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Genetic heterogeneity among Fanconi anemia heterozygotes and risk of cancer.
Cancer Res 2007; 67(19):9591-6CR

Abstract

Fanconi anemia (FA) is a rare autosomal recessive disease characterized by a greatly increased risk of cancer among those diagnosed with the syndrome. The question as to whether FA heterozygotes are at increased risk for cancer is of great importance to those at risk for being a carrier. To address this question, we formed a cohort of grandparents of probands identified through the International Fanconi Anemia Registry. We obtained informed consent, a short questionnaire, and either blood or buccal swab DNA. After diagnosis of the proband was confirmed and complementation studies or DNA sequencing on the proband were completed, mutation analyses of the putative carriers and noncarriers was carried out. Standardized incidence ratios (SIR) were calculated to compare the observed cancer incidence of the grandparents and other relatives with the expected rates of cancer, using the Surveillance, Epidemiology, and End Results registries and the Connecticut Cancer registry. In the 944 study subjects who participated (784 grandparents and 160 other relatives), there was no suggestion of an increase in overall cancer incidence. On the other hand, a significantly higher rate of breast cancer than expected was observed among carrier grandmothers [SIR, 1.7; 95% confidence interval (95% CI), 1.1-2.7]. Among the grandmothers, those who were carriers of FANCC mutations were found to be at highest risk (SIR, 2.4; 95% CI, 1.1-5.2). Overall, there was no increased risk for cancer among FA heterozygotes in this study of Fanconi relatives, although there is some evidence that FANCC mutations are possibly breast cancer susceptibility alleles.

Authors+Show Affiliations

Cancer Research and Treatment Center/Internal Medicine, University of New Mexico, Albuquerque, New Mexico, USA.No affiliation info availableNo affiliation info availableNo affiliation info availableNo affiliation info availableNo affiliation info availableNo affiliation info availableNo affiliation info availableNo affiliation info availableNo affiliation info availableNo affiliation info availableNo affiliation info availableNo affiliation info availableNo affiliation info availableNo affiliation info availableNo affiliation info availableNo affiliation info available

Pub Type(s)

Journal Article
Research Support, N.I.H., Extramural
Research Support, Non-U.S. Gov't

Language

eng

PubMed ID

17909071

Citation

Berwick, Marianne, et al. "Genetic Heterogeneity Among Fanconi Anemia Heterozygotes and Risk of Cancer." Cancer Research, vol. 67, no. 19, 2007, pp. 9591-6.
Berwick M, Satagopan JM, Ben-Porat L, et al. Genetic heterogeneity among Fanconi anemia heterozygotes and risk of cancer. Cancer Res. 2007;67(19):9591-6.
Berwick, M., Satagopan, J. M., Ben-Porat, L., Carlson, A., Mah, K., Henry, R., ... Auerbach, A. D. (2007). Genetic heterogeneity among Fanconi anemia heterozygotes and risk of cancer. Cancer Research, 67(19), pp. 9591-6.
Berwick M, et al. Genetic Heterogeneity Among Fanconi Anemia Heterozygotes and Risk of Cancer. Cancer Res. 2007 Oct 1;67(19):9591-6. PubMed PMID: 17909071.
* Article titles in AMA citation format should be in sentence-case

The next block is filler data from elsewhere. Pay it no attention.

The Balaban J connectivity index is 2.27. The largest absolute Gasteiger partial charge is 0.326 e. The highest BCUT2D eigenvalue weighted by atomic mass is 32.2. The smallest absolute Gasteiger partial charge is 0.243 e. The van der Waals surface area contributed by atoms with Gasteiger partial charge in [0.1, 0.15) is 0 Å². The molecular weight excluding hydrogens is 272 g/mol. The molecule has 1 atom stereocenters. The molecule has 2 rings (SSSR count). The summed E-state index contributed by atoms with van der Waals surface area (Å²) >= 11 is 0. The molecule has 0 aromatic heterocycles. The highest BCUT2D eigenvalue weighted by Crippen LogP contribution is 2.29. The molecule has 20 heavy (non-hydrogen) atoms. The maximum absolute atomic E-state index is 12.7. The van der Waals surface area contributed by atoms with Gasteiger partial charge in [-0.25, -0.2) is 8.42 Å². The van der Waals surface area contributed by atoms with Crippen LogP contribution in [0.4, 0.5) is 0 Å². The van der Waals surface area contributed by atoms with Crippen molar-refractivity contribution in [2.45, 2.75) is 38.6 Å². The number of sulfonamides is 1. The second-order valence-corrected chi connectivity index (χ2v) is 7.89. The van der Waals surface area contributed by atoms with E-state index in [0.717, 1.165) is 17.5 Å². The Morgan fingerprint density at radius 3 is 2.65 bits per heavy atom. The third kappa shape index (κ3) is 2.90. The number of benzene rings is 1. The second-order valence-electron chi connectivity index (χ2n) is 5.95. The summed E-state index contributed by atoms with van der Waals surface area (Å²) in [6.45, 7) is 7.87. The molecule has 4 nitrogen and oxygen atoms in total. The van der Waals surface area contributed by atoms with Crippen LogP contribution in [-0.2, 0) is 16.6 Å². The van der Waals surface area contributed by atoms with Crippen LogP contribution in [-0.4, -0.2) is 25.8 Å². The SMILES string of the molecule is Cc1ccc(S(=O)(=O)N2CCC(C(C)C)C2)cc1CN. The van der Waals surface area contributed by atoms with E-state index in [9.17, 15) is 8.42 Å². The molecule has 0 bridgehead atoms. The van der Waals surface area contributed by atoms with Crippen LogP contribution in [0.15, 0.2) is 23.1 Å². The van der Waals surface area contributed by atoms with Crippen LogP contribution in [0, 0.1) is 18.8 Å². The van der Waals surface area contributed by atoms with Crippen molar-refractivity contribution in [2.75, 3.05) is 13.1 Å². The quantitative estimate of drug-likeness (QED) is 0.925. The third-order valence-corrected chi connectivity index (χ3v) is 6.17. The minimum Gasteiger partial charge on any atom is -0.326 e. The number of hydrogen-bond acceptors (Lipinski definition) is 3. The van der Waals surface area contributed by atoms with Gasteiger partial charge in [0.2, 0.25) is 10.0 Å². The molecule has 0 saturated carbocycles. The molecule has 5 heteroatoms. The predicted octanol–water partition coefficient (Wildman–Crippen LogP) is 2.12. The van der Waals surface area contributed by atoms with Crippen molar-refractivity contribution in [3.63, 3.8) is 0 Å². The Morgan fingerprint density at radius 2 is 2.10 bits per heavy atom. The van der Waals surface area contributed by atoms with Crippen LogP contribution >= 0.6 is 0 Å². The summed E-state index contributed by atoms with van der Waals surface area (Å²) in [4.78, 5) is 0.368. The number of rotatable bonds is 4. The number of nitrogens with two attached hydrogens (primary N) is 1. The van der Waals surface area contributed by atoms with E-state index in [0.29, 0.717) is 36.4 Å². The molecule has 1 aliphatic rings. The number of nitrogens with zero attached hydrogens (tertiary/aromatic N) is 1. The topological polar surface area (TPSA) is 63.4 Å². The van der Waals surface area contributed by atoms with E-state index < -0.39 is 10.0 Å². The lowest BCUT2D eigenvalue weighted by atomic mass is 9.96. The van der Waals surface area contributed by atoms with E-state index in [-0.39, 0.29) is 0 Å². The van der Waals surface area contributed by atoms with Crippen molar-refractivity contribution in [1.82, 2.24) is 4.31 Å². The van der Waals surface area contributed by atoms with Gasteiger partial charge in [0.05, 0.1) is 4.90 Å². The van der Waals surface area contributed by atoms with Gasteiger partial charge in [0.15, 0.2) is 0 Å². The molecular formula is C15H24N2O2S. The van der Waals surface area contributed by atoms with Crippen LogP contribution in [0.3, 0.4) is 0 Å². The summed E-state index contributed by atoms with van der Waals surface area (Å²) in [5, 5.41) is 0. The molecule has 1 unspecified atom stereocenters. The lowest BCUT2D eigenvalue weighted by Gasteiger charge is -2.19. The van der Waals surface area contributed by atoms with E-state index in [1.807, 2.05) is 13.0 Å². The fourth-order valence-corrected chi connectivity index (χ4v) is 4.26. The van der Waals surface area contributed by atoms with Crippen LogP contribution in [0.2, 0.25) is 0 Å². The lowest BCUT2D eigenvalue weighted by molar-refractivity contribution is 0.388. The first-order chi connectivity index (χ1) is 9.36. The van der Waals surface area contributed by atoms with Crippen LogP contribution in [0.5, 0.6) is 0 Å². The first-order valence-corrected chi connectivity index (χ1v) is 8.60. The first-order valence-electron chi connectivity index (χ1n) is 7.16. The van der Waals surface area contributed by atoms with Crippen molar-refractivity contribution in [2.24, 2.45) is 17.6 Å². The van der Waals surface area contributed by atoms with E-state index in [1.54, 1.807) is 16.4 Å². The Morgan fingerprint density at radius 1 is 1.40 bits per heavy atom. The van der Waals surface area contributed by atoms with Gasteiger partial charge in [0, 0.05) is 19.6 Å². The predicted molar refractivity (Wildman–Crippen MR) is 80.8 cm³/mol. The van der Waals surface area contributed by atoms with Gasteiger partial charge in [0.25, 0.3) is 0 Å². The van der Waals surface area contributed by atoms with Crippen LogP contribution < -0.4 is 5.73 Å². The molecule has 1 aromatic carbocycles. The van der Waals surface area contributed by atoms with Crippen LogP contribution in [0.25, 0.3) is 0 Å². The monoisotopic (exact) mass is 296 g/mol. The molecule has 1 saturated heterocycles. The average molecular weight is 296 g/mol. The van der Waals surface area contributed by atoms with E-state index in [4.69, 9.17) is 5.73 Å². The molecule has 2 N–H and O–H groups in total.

TY - JOUR T1 - Genetic heterogeneity among Fanconi anemia heterozygotes and risk of cancer. AU - Berwick,Marianne, AU - Satagopan,Jaya M, AU - Ben-Porat,Leah, AU - Carlson,Ann, AU - Mah,Katherine, AU - Henry,Rashida, AU - Diotti,Raffaella, AU - Milton,Kelly, AU - Pujara,Kanan, AU - Landers,Tom, AU - Dev Batish,Sat, AU - Morales,José, AU - Schindler,Detlev, AU - Hanenberg,Helmut, AU - Hromas,Robert, AU - Levran,Orna, AU - Auerbach,Arleen D, PY - 2007/10/3/pubmed PY - 2007/11/1/medline PY - 2007/10/3/entrez SP - 9591 EP - 6 JF - Cancer research JO - Cancer Res. VL - 67 IS - 19 N2 - Fanconi anemia (FA) is a rare autosomal recessive disease characterized by a greatly increased risk of cancer among those diagnosed with the syndrome. The question as to whether FA heterozygotes are at increased risk for cancer is of great importance to those at risk for being a carrier. To address this question, we formed a cohort of grandparents of probands identified through the International Fanconi Anemia Registry. We obtained informed consent, a short questionnaire, and either blood or buccal swab DNA. After diagnosis of the proband was confirmed and complementation studies or DNA sequencing on the proband were completed, mutation analyses of the putative carriers and noncarriers was carried out. Standardized incidence ratios (SIR) were calculated to compare the observed cancer incidence of the grandparents and other relatives with the expected rates of cancer, using the Surveillance, Epidemiology, and End Results registries and the Connecticut Cancer registry. In the 944 study subjects who participated (784 grandparents and 160 other relatives), there was no suggestion of an increase in overall cancer incidence. On the other hand, a significantly higher rate of breast cancer than expected was observed among carrier grandmothers [SIR, 1.7; 95% confidence interval (95% CI), 1.1-2.7]. Among the grandmothers, those who were carriers of FANCC mutations were found to be at highest risk (SIR, 2.4; 95% CI, 1.1-5.2). Overall, there was no increased risk for cancer among FA heterozygotes in this study of Fanconi relatives, although there is some evidence that FANCC mutations are possibly breast cancer susceptibility alleles. SN - 0008-5472 UR - https://www.unboundmedicine.com/medline/citation/17909071/Genetic_heterogeneity_among_Fanconi_anemia_heterozygotes_and_risk_of_cancer_ L2 - http://cancerres.aacrjournals.org/cgi/pmidlookup?view=long&pmid=17909071 DB - PRIME DP - Unbound Medicine ER -